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Scotland’s Year of Stories

Heaven and Hell, Stories of hope and despair in Kinross-shire

A drawing of the remains of the Trinitarian Priory done in 1796 - from the Hutton Collection held at the NLS

Link to the work produced by local children for the exhibition

Link to pages 1 & 4 of the leaflet
Link to pages 2 & 3 of the leaflet

The story of the Healing well of Fons Scotiae

This is the story of a place – a place beside Loch Leven where people have lived for thousands of years – a place we call Scotlandwell. The spring at the centre of this story has probably been here for thousands of years as well. The springs were formed when water falls on the hills above Scotlandwell and gradually makes its way through permeable rock like limestone and finally bubbles up from deep underground through cracks in the rock and then the sandy earth – and the way it bubbles up through the earth must have looked quite magical to the people who lived here and who used the water. However, it took the Roman invasion of Caledonia (Scotland) by Julius Agricola and his Legions in 83AD to actually publicise the existence of this spring. Camps were set up for the Legions in Lochore, in Fife, and at forts such as Bertha in Perth and Ardoch, near Braco in Perthshire to keep the local population in order. People think that the Roman soldiers stopped here to rest and ‘take the waters’ – on their march between the two camps. They called the place Fons Scotiae in Latin, meaning Scottish Fountain – and so the mystical waters became well known outside of the area around Loch Leven – and perhaps it is then that it gets the reputation as a Healing Spring.

Now, nothing much seems to happen for a long time – and then we start to hear about the pilgrims that are travelling between Culross, on the Forth, and St Andrews. They are visiting the holy shrines at Culross, Dunfermline and St Andrews and need to make stops along the way – and it seems as if these pilgrims used the mystical spring at Scotlandwell for rest and recuperation. Possibly, it was then that it was suggested that the water had remarkable healing powers, and the Bishop of St Andrews, about 1214, established a religious house with a hospice for the reception of ‘poor and needy’ folk to make use of the curative powers of the waters. The friars who came here charged the pilgrims money to get them refreshed and on their way – but in 1251 the new Bishop granted the hospital to the Trinitarians.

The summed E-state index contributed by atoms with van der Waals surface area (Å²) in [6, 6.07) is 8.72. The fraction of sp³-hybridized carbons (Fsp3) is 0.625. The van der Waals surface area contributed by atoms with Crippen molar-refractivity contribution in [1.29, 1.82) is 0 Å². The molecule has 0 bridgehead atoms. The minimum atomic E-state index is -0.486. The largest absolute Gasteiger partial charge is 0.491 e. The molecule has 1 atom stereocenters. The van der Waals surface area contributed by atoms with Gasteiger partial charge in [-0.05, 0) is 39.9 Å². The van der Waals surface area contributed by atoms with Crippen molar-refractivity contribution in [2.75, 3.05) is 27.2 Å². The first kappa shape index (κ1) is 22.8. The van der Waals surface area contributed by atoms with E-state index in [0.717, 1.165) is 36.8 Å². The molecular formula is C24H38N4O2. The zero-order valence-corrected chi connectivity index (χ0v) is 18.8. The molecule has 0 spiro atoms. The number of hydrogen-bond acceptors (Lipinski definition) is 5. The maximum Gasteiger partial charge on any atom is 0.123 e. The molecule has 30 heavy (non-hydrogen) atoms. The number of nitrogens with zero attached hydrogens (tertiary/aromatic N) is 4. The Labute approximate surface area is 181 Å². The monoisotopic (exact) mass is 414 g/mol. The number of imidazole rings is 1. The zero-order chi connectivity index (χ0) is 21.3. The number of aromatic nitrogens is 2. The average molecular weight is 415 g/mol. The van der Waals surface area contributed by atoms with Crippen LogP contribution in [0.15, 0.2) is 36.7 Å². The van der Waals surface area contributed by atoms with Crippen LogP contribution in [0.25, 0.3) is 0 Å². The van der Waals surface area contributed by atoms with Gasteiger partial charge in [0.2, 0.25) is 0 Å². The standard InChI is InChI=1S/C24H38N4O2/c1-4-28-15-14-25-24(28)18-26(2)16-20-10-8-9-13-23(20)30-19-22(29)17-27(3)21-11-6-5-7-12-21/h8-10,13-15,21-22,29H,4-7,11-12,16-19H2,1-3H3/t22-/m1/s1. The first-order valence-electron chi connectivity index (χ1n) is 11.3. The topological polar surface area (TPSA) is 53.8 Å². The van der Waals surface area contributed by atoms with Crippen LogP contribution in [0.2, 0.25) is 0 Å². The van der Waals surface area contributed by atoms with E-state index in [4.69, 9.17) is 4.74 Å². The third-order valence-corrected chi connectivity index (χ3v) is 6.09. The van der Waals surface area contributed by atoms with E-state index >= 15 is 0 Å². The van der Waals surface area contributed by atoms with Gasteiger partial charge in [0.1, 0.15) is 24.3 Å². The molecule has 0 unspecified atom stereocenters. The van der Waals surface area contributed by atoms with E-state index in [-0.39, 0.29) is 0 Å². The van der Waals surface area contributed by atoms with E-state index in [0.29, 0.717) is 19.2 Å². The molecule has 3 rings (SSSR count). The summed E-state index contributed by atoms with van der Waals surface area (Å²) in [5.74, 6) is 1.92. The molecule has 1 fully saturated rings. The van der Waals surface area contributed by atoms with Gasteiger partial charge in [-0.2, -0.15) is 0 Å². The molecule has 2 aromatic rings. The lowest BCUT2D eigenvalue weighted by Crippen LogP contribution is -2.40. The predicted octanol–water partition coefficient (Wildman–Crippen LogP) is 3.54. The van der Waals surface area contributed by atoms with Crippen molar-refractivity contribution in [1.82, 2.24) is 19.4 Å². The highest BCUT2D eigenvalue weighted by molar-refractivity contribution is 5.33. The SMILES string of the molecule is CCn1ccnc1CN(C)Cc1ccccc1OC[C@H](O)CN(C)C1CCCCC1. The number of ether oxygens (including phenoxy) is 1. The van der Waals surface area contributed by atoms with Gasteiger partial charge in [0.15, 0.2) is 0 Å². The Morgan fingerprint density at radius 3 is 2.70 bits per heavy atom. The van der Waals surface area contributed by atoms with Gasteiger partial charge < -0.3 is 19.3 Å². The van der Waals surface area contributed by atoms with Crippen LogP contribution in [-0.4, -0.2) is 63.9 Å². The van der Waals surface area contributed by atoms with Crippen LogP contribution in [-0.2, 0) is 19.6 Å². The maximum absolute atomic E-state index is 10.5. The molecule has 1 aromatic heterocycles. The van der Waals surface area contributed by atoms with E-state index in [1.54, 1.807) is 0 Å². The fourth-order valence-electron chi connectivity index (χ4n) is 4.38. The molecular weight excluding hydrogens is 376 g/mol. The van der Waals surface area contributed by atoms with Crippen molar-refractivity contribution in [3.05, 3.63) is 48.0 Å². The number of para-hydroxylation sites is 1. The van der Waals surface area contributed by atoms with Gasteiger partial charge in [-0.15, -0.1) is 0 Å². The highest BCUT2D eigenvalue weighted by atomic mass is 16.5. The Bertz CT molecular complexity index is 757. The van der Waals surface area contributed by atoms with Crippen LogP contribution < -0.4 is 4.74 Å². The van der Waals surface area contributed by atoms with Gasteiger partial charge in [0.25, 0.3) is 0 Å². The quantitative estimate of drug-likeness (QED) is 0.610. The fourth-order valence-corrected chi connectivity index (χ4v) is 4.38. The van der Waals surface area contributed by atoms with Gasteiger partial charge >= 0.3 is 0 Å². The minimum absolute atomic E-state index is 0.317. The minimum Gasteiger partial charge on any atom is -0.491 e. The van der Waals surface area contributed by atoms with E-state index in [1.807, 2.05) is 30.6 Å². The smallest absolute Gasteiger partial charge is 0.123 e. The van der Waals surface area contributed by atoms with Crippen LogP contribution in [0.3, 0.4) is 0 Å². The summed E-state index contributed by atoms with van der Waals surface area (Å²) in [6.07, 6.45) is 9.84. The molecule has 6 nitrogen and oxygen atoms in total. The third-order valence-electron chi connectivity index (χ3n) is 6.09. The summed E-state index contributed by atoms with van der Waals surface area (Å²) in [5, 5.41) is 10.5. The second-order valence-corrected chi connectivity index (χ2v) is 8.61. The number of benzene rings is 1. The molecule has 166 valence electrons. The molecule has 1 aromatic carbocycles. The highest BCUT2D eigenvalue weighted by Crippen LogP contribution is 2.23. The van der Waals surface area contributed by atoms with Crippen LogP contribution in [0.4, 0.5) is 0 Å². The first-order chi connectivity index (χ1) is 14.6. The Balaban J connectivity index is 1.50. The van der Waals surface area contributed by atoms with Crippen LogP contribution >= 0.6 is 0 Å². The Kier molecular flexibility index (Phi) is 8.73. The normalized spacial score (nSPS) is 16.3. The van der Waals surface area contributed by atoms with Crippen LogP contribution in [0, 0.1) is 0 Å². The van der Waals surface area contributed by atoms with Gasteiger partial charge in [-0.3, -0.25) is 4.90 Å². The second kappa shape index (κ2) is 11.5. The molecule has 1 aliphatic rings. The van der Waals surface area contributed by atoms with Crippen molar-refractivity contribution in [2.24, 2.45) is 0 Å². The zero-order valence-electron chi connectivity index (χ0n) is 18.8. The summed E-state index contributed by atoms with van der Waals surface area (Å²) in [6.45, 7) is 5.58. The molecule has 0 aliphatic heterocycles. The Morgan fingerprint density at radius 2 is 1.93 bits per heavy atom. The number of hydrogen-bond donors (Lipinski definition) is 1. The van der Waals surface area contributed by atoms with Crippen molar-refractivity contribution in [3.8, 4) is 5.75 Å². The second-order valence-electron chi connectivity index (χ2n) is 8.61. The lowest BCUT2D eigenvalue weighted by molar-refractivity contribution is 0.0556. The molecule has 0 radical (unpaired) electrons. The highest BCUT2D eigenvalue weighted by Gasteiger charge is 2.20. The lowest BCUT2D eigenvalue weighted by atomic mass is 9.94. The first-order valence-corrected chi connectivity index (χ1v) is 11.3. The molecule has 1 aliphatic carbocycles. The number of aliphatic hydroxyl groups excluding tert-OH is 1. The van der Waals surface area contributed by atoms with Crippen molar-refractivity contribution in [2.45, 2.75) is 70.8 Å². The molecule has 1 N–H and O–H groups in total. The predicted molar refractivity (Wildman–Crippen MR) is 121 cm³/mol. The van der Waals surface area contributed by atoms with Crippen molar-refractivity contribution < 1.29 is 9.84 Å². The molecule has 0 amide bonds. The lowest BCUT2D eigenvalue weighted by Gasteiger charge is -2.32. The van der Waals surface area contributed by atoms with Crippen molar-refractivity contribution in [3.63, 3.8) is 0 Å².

This was an order of monks set up by Pope Innocent III and based in Paris who wore white robes with a red and blue cross on the chest. For some reason they were also called the Red Friars! These friars knew all about using herbs and water in curing skin diseases and other ailments. The hospital got a lot of publicity when King Robert the Bruce came (in the 14th century) and said he had been cured of his leprosy. These friars needed as much money as they could get, as their main aim was to buy back Christians who had been captured by pirates along the coast of North Africa and made into slaves. So, this claim was just what was needed, and their hospital -the Ecclesia Hospitale of Fons Scotiae became very successful and very wealthy. Much later, the well is also said to have been visited by Mary Queen of Scots and Charles II.
However, the Arnots of Arnot Tower near Scotlandwell wanted this money for themselves and pushed their younger sons into the order – so that eventually Friar Archibald Arnot became the Head. This was not thought to be a good idea by the Head of the Trinitarians in Scotland – but no matter how hard they tried they could not get it back, and the Arnots held it, until eventually the religious order and the hospital was closed and torn down after the Reformation in 1587. The remains are there in Friar Place – but local people took away the stones to build houses so little is left.
The Arnots continued to own the site of the Hospital and in about 1856 Sir Thomas Bruce of Arnot decided that the spot where the well now stands was in need of urgent improvement. It was then described as being "an almost unapproachable slough of mire and filth" beside which stood "a half ruinous building used sometimes as a washing house and sometimes as a slaughter house." So not very nice!

So, Sir Thomas brought in the architect David Bryce, from Edinburgh, who designed the rather pretty building which covers the well and also the washhouse across from it.
The washhouse was called ‘The Steamie’ and was where laundry was washed using water from the well. At the same time lots of the cottages were improved and land was cleared to create a bleachfield for the women to dry their washing. In addition, an ornamental garden with exotic trees was laid out for the benefit of villagers between the washhouse and the main street and, for many years, a tearoom stood on this site. Then, two years after the death of Sir Charles Bruce of Arnot in 1922, the well, wash house, garden and bleach field were handed over to the people of Scotlandwell as a gift.
People, even today, still think of the well waters as helping to cure their ailments. In 1978 the well had a notice attached saying ‘Health giving water of Scotlandwell was for many years used to help cure the sick’. However, this has since been replaced by the sign ‘UNFIT TO DRINK, DO NOT DRINK’! This does not deter everyone and people still come here to fill up bottles with this mystical source of water that has been used for thousands of years.


This event has been supported by the Year of Stories 2022 Community Stories Fund. This fund is being delivered in partnership between VisitScotland and Museums Galleries Scotland with support from National Lottery Heritage Fund thanks to National Lottery players.
email: Telephone 01577 867153
Kinross (Marshall) Museum Trust is a recognised Scottish Charitable Trust. Charity No. SC027144